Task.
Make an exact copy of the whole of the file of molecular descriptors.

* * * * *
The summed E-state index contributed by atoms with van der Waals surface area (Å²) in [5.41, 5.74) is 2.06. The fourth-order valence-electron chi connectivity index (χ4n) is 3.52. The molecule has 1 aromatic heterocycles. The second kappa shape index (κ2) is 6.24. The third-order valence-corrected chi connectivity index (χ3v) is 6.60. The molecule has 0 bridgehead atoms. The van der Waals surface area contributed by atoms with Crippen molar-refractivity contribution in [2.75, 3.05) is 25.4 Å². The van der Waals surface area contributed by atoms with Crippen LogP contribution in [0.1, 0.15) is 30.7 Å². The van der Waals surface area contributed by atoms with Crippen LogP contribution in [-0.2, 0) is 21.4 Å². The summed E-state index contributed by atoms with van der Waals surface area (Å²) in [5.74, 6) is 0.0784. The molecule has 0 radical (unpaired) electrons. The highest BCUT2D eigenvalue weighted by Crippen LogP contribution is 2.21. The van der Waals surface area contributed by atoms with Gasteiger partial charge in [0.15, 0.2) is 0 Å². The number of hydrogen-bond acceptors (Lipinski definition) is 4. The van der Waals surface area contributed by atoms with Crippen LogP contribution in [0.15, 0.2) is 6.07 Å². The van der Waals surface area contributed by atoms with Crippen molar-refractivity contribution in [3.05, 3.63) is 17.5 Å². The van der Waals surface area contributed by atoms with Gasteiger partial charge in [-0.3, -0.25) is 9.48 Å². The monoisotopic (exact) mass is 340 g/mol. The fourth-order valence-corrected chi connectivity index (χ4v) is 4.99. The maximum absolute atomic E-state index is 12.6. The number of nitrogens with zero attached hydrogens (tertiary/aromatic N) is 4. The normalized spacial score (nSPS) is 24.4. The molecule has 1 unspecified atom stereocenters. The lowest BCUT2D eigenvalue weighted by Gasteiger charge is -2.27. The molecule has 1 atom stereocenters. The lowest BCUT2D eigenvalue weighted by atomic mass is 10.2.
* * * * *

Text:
The summed E-state index contributed by atoms with van der Waals surface area (Å²) in [5.41, 5.74) is 2.06. The fourth-order valence-electron chi connectivity index (χ4n) is 3.52. The molecule has 1 aromatic heterocycles. The second kappa shape index (κ2) is 6.24. The third-order valence-corrected chi connectivity index (χ3v) is 6.60. The molecule has 0 bridgehead atoms. The van der Waals surface area contributed by atoms with Crippen molar-refractivity contribution in [2.75, 3.05) is 25.4 Å². The van der Waals surface area contributed by atoms with Crippen LogP contribution in [0.1, 0.15) is 30.7 Å². The van der Waals surface area contributed by atoms with Crippen LogP contribution in [-0.2, 0) is 21.4 Å². The summed E-state index contributed by atoms with van der Waals surface area (Å²) in [5.74, 6) is 0.0784. The molecule has 0 radical (unpaired) electrons. The highest BCUT2D eigenvalue weighted by Crippen LogP contribution is 2.21. The van der Waals surface area contributed by atoms with Gasteiger partial charge in [0.15, 0.2) is 0 Å². The number of hydrogen-bond acceptors (Lipinski definition) is 4. The van der Waals surface area contributed by atoms with Crippen LogP contribution in [0.15, 0.2) is 6.07 Å². The van der Waals surface area contributed by atoms with Crippen molar-refractivity contribution in [3.05, 3.63) is 17.5 Å². The van der Waals surface area contributed by atoms with Gasteiger partial charge in [-0.3, -0.25) is 9.48 Å². The monoisotopic (exact) mass is 340 g/mol. The fourth-order valence-corrected chi connectivity index (χ4v) is 4.99. The maximum absolute atomic E-state index is 12.6. The number of nitrogens with zero attached hydrogens (tertiary/aromatic N) is 4. The normalized spacial score (nSPS) is 24.4. The molecule has 1 unspecified atom stereocenters. The lowest BCUT2D eigenvalue weighted by Gasteiger charge is -2.27. The molecule has 1 atom stereocenters. The lowest BCUT2D eigenvalue weighted by atomic mass is 10.2.